In today’s day and age, information is EVERYWHERE! From television and radio to billboards and magazines, products and services are constantly being advertised, and, frankly, people are becoming desensitized. So, in a world of advertising-overload, how can you make your company stand out and leave a lasting impression with its audience?

Matthew J. Pye, Vice President of Corporate Affairs at Just Born Quality Convections, addressed this question during his session at West Virginia University’s 2016 INTEGRATE conference. Pye faced this issue first-hand while working for Just Born, maker of the iconic Peeps, Mike & Ike’s and Hot Tamales. He says, in order to make your company and its products stand out in a crowd, you must learn to leverage three things.

1. The power of partnerships
Together, everyone can achieve more! To be successful, partnerships must optimize the strengths of each party to create win-win situations.

2. The power of public relations
Although advertising sustains brands, it’s public relations that builds them. Utilize any and all public relations and publicity to create buzz about your organization and its products.

3. The power of branding
You and your company’s employees should be your biggest brand evangelists. With that being said, to be successful, start your branding efforts from within.

By successfully leveraging the power of partnerships, public relations and branding, your company will undoubtedly stand out among its competitors. In the words of Matthew J. Pye, if you are ever having trouble, just remember to K.I.S.S.—Keep It Simple Stupid!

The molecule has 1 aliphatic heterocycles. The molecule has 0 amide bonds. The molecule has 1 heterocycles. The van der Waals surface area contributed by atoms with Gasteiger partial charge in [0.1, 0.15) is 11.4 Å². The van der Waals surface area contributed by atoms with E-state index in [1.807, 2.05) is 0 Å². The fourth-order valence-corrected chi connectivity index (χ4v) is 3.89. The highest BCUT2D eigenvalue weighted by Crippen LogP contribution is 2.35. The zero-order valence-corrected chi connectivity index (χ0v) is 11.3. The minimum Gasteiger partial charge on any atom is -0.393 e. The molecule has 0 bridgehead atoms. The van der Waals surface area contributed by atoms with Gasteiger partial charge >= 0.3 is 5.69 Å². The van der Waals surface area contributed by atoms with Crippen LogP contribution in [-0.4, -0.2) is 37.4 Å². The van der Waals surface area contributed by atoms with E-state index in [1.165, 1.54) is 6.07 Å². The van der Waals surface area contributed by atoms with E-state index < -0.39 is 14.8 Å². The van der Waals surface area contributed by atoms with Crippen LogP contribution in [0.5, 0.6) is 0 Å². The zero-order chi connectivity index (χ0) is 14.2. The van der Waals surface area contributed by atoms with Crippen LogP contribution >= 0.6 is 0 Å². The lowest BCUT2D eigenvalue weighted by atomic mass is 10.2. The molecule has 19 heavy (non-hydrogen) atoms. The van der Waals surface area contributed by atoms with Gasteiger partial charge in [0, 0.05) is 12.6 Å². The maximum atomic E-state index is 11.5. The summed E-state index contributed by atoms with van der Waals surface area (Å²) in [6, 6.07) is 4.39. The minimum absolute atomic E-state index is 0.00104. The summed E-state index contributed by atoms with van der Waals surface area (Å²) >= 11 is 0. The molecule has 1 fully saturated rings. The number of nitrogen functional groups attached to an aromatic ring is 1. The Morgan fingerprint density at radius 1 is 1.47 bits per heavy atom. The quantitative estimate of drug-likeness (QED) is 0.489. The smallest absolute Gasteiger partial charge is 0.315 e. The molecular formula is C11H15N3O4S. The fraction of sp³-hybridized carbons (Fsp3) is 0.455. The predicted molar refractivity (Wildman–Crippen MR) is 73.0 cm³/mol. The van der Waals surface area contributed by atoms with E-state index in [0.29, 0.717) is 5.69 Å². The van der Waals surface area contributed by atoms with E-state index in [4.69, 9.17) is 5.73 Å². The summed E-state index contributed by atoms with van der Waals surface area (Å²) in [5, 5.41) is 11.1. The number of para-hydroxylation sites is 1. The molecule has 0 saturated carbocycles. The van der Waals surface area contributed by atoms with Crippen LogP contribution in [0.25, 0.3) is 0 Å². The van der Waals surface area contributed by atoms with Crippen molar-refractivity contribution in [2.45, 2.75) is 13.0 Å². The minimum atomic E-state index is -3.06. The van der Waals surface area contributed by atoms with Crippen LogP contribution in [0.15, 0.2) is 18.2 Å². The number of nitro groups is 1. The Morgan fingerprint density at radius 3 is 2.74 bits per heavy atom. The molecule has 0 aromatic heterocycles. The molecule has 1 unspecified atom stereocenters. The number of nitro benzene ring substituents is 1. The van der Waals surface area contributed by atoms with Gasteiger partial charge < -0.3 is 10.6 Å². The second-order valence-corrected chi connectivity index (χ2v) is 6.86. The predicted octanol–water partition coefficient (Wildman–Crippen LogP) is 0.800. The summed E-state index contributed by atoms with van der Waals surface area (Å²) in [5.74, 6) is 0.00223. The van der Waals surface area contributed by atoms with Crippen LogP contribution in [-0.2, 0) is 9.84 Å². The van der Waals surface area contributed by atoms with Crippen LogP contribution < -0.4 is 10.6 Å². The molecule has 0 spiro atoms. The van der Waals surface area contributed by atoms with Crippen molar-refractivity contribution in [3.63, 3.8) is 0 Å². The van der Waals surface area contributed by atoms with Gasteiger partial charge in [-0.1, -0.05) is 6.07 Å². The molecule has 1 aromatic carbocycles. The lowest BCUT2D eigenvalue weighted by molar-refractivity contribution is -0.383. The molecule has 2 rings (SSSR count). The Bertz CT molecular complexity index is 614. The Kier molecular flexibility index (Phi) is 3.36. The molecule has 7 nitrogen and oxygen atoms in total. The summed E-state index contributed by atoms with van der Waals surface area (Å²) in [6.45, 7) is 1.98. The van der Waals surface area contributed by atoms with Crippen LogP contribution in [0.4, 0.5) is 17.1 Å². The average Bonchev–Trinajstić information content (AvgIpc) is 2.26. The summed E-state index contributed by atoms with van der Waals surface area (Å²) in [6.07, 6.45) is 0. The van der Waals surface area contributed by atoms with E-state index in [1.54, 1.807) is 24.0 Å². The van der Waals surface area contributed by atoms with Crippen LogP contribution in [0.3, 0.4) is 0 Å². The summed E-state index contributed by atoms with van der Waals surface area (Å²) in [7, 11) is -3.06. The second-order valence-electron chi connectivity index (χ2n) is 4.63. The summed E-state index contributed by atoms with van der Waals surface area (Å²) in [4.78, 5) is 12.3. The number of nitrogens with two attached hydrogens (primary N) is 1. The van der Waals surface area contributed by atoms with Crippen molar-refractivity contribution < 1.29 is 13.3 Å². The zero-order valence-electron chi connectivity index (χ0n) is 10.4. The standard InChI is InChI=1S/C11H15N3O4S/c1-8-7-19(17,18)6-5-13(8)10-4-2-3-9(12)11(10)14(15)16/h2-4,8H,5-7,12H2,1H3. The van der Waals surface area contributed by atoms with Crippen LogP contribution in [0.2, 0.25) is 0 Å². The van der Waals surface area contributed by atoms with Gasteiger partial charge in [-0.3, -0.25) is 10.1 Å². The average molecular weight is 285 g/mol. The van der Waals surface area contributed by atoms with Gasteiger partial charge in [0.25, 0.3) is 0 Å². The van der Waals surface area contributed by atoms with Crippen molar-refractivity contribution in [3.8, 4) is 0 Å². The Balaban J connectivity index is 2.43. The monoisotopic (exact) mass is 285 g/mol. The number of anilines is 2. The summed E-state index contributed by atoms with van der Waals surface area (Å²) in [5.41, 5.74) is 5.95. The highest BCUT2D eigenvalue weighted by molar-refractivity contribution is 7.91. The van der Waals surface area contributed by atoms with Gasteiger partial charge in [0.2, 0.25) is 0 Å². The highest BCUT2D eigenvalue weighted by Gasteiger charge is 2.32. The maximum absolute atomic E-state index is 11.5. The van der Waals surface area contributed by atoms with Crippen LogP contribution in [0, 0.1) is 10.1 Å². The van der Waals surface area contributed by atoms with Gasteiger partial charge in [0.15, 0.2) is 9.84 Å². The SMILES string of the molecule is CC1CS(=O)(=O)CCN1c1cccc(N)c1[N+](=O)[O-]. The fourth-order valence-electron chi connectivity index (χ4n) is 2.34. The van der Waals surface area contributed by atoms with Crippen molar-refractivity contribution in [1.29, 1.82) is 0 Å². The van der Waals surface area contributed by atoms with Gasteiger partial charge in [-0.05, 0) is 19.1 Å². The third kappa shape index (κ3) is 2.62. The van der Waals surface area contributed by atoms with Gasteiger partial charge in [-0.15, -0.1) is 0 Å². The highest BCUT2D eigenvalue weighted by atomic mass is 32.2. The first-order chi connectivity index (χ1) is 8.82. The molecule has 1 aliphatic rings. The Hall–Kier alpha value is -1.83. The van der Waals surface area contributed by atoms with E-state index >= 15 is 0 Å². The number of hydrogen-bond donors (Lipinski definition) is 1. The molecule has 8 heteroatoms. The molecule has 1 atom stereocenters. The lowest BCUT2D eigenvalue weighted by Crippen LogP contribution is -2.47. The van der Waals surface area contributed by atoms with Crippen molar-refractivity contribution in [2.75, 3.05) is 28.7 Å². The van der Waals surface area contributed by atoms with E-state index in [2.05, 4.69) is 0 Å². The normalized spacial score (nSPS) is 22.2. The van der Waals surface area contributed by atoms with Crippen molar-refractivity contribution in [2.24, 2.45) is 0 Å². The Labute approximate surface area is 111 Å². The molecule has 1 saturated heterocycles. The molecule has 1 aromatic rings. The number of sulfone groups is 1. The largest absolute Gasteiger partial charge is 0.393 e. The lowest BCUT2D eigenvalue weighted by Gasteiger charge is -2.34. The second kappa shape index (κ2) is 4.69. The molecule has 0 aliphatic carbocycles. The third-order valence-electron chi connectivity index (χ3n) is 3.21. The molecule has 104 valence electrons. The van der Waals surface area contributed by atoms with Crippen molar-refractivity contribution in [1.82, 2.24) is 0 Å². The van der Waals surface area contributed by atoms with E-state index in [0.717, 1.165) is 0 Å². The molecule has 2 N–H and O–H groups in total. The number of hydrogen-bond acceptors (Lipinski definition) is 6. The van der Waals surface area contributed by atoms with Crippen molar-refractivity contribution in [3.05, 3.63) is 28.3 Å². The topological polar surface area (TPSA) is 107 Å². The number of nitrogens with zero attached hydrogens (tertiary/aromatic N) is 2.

For someone like me, who is contemplating a career in corporate communications and branding, this session was extremely enlightening. To hear from someone who has worked with an iconic brand like Peeps, was a treat sweeter than the candy itself.

-Megan Bayles

#INTEGRATE16 Bucket List

June 3, 2016


Welcome to INTEGRATE16, fellow Mountaineers! As an experienced INTEGRATE attendee (since 2014) and a WVU IMC alum (Class of 2015), I’m looking forward to catching up with the IMC community over the next two days.


Let’s Go Mountaineers! I met the WVU Mountaineer during last year’s networking reception at INTEGRATE15.

Whether you’re new to the conference or have made it a tradition to attend, I’d like to suggest some INTEGRATE16 “bucket list” items for your consideration…

  • Get social (media). This should be natural for a group of IMC folks, but remember to join the conversation on Twitter using the #INTEGRATE16 hashtag! We usually feature some of our favorite tweets on the blog. Not sure whose selfie stick took that group photo? You’ll probably find the picture on Instagram.
  • Raise your hand. INTEGRATE provides an opportunity to learn from experienced professionals about how they approach their work. Ask questions during the conference sessions; these often spark some of the most interesting group discussions.
  • Talk to an IMC instructor. It’s so nice to chat with our instructors offline. Some of my instructors have even remembered my class projects when I’ve talked with them at INTEGRATE. Don’t be shy!
  • Get a taste of Morgantown. Even if you don’t have time to visit Coopers Rock, check out Peace, Love & Little Donuts — a new local favorite and a very short walk from the Hilton Garden Inn. I waited 45 minutes in line when they first opened!
Last year I ended my INTEGRATE experience with a visit to Coopers Rock with fellow bloggers Kat and Julie.

Last year I ended my INTEGRATE experience with a visit to Coopers Rock with fellow bloggers Kat and Julie.

Seriously, these donuts are delicious! I recommend the Samoa and Cinnamon Sugar.

Seriously, these donuts are delicious! I recommend the Samoa and Cinnamon Sugar.